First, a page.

A 102-unit housing project might get on the ground in the Ellwood neighborhood, and the city of Goleta might get a fire station out of the deal, after the City Council narrowly voted to initiate developer Chuck Lande’s request for General Plan amendments this week.
The Haskell’s Landing development would be built on the same site as a previous project proposed by Lande. The Residences at Sandpiper, as the earlier project was called, had been the subject of contention between Lande and Goleta since the city’s incorporation, culminating in a state Supreme Court decision in the city’s favor last year.
Haskell’s Landing would have 102 units on roughly 14 acres of property, on the north side of Hollister Avenue in the Ellwood neighborhood. Twenty townhomes would be for moderate income levels, 35 would be market-rate townhomes, and 45 would be market-rate single-family homes.
“We’re only initiating tonight, we’re not endorsing anything for final action,” Goleta senior planner Patty Miller said.
Many speakers had earlier voiced concern over the speed with which General Plan amendments were made, along with the approvals for housing projects like Michael Towbes’ Sumida Gardens in Old Town Goleta and Andrew Bermant’s Village at Los Carneros. Recently, the council voted to look into the possibility of converting agricultural property in northwest Goleta, owned by the Shelby Trust, to residential use. The plan was supported by housing advocates and the Goleta Valley Chamber of Commerce but decried by those who opposed a move that could make ag land conversions easier, the first proposal toward new growth in the city, and the speed with which the council’s business-friendly majority seemed to be moving.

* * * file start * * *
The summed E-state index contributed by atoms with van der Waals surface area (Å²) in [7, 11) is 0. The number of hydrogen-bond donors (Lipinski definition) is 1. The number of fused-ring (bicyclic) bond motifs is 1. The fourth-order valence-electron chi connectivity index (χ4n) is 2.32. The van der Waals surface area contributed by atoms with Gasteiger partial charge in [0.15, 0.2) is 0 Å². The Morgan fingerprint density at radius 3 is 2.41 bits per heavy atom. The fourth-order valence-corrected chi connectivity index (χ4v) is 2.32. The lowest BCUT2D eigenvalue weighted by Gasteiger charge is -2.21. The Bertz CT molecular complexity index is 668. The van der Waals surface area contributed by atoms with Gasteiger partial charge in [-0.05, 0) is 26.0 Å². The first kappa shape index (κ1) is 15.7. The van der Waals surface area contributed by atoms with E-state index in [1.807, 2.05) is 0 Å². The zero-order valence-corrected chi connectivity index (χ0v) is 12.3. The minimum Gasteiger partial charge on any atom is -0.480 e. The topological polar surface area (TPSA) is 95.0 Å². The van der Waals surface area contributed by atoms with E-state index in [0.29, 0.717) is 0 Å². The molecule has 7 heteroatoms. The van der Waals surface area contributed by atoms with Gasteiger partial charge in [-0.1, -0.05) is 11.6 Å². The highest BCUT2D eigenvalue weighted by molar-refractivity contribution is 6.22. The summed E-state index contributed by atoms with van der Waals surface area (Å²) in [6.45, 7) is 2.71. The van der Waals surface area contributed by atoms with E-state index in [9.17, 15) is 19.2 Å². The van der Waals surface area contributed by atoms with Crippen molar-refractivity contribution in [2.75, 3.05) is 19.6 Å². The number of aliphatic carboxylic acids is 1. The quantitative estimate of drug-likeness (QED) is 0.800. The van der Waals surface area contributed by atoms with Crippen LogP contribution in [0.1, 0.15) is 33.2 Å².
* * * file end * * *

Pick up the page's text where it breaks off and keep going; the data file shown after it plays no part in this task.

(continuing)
Of the amendments requested by Lande, of the Chadmar Group, several have previously been initiated by city staff as part of an ongoing effort to revise the General Plan. One was a change to inclusionary housing requirements, an issue currently being dealt with by the city in its bid to make its General Plan comply with the state Department of Housing and Community Development. Others were in relation to a fire station that is part of a future development agreement between the developers, the city and the county Fire Department. Two weeks ago, the council voted 5-0 to instruct staff to look into a proposed $1.5 million contribution from Lande toward the $8 million fire station project.
Initiating the General Plan amendments could be a step toward building a fire station, Councilman Eric Onnen said. Such a station has been a goal that predates the city’s inception. It’n fact, it’s a goal outlined in the city’s own General Plan.
“There is no funding source unless a developer is willing to come forward and have that as part of their project,” Onnen said.
Councilman Roger Aceves disagreed, expressing his reservations about having a public facility tied to a development project, and with the pace the council seemed to be moving at on advancing development projects.
“There’s no compelling need to move right now. We can wait,” he said.
The council voted 3-2 in favor of the initiation. Council members Roger Aceves and Jonny Wallis — who said she could support some, but not all the amendment requests — were the dissenters.